GREENFIELD — The majority of the city’s $58.3 million operating budget has passed to city council with generally positive recommendations, though a raise in the mayor’s salary has drawn mixed reviews.
“That was past practice…once a mayor is in office, there is very little change in the mayor’s salary,” said At-Large Councilor Christine Forgey, Chair of the Ways and Means Committee, noting her salary when she was mayor was $70,000 throughout her four-year term. “I’m still in favor of the contract we put in place with the mayor for the $90,059, and would like that to continue this fiscal year as well.”
In early April, Mayor Roxann Wedegartner presented her proposed operating budget for fiscal year 2023 of $58.3 million, a figure that represents an increase of $3.9 million or 7% over the operating budget of the current exercise.
Chief Financial Officer Liz Gilman previously explained that the $58.3 million budget includes appropriations for general government, public safety, public works, social services, culture and recreation, and the Franklin Regional Council of Governments (FRCOG). The largest direct credit is for education at 38.2%, followed by fixed costs at 31.2%.
Gilman told city councilors that the main drivers of the proposed 7% change include wage and salary increases, debt service, health insurance and retirement assessments, and most importantly, education.
Ward 3 Councilor Virginia “Ginny” DeSorgher told councilors at the Ways and Means Committee meeting on Wednesday evening that it was important to remember that the budget, as a whole, had increased by 7% .
“I think that needs to be looked at,” DeSorgher said. “If I have anything (to say) about many (of the posts), it’s because our tax bills are 21.09% of people’s income and the state average is 13%. … I think about the people I represent. I think everyone in the world deserves a raise, but the question is what we can afford.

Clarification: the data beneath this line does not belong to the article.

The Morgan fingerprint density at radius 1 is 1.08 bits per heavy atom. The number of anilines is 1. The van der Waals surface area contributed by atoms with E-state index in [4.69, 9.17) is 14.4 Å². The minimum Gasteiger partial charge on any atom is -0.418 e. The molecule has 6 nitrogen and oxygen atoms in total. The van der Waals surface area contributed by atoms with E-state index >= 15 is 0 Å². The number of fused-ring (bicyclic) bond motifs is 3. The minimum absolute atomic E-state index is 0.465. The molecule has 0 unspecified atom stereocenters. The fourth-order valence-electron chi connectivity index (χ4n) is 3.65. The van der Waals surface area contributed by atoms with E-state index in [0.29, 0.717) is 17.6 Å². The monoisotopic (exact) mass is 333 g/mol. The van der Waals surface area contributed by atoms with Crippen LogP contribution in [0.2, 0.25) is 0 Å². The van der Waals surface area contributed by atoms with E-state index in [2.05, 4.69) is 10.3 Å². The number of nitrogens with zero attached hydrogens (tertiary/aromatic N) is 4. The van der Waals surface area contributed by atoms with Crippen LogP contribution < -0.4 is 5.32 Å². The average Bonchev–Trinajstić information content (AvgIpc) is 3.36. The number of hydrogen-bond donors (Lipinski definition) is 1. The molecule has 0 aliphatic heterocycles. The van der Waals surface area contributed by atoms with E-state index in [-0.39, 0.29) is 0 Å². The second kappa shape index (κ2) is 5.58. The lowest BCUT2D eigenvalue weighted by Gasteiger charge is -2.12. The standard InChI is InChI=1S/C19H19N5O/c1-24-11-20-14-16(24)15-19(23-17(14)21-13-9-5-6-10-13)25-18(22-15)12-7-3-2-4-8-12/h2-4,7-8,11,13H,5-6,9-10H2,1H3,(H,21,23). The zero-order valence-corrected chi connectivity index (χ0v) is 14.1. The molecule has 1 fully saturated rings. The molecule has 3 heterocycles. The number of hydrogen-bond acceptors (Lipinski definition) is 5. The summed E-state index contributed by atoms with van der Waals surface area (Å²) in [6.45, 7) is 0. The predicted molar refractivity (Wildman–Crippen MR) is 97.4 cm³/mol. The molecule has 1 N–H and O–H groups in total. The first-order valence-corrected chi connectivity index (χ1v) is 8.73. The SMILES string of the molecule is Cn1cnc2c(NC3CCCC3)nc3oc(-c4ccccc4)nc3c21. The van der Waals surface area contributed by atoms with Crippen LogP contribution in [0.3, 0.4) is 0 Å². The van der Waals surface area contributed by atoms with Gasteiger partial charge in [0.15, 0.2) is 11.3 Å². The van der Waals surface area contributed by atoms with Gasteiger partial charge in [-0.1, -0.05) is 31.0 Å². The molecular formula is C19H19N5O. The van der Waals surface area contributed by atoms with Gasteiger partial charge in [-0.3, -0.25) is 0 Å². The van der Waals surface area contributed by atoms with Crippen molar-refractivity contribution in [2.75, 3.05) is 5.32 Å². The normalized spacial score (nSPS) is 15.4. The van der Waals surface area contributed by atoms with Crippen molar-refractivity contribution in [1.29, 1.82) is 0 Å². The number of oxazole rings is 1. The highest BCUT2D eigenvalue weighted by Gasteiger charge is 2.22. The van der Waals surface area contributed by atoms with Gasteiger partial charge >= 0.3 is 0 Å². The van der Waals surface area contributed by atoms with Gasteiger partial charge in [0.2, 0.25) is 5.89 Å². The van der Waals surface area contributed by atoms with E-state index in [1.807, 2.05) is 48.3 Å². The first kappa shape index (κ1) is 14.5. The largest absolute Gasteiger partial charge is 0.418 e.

Speaking in favor of the pay raise, Precinct 1 councilor Ed Jarvis, whose resignation from council will take effect May 31, said he approaches his role on city council as if he ” ran a $58 million business.
“Do we offer services in all branches in the city, and are people satisfied? ” he started. “If that’s the case, then I think we need to continue to provide those services and at the level that we provide them. In doing so, it’s going to cost money…and it’s going to cost us money to keep things going. very smart and educated people who run these departments that provide these services.
In the end, At-Large Councilor Michael Terounzo, Forgey, and DeSorgher voted against sending a positive recommendation for total salaries in the mayor’s budget; Jarvis voted for.
“I think it sets a bad precedent if we give the mayor a raise every year,” Forgey said. “It drives that salary up and it’s not, in my view, at this particular time, affordable for the people of Greenfield.”
Regarding the mayor’s spending budget, DeSorgher asked for an explanation on the increase in the purchase of services and advertising positions since fiscal 2021. Between FY21 and FY22, the purchase of services increased by 2 $389 to $16,500, a change that was attributed to the creation of a new website. The amount requested for fiscal year 23 is $17,000.
Terounzo was also curious if this increase of around $14,000 since FY21 would continue for much longer.
“I understand a one-time jump of $14,000, but then to have it at the same rate or even higher, that’s not an upgrade, that’s maintenance,” Terounzo said.
Chief of Staff Dani Letourneau explained that the cost of the website runs through the current fiscal year and will move on to the next.
DeSorgher voted against sending a favorable recommendation on the spending line in the budget, while Jarvis, Terounzo and Forgey voted yes.
Few other items generated as much discussion, although councilors had brief exchanges on the police department budget and the emergency dispatch budget, both of which featured items that some councilors felt could be cut by relative to the expenditures of other municipalities.
The full city council is expected to review the operating budget at its May 18 meeting at the John Zon Community Center.
Journalist Mary Byrne can be reached at [email protected] or 413-930-4429. Twitter: @MaryEByrne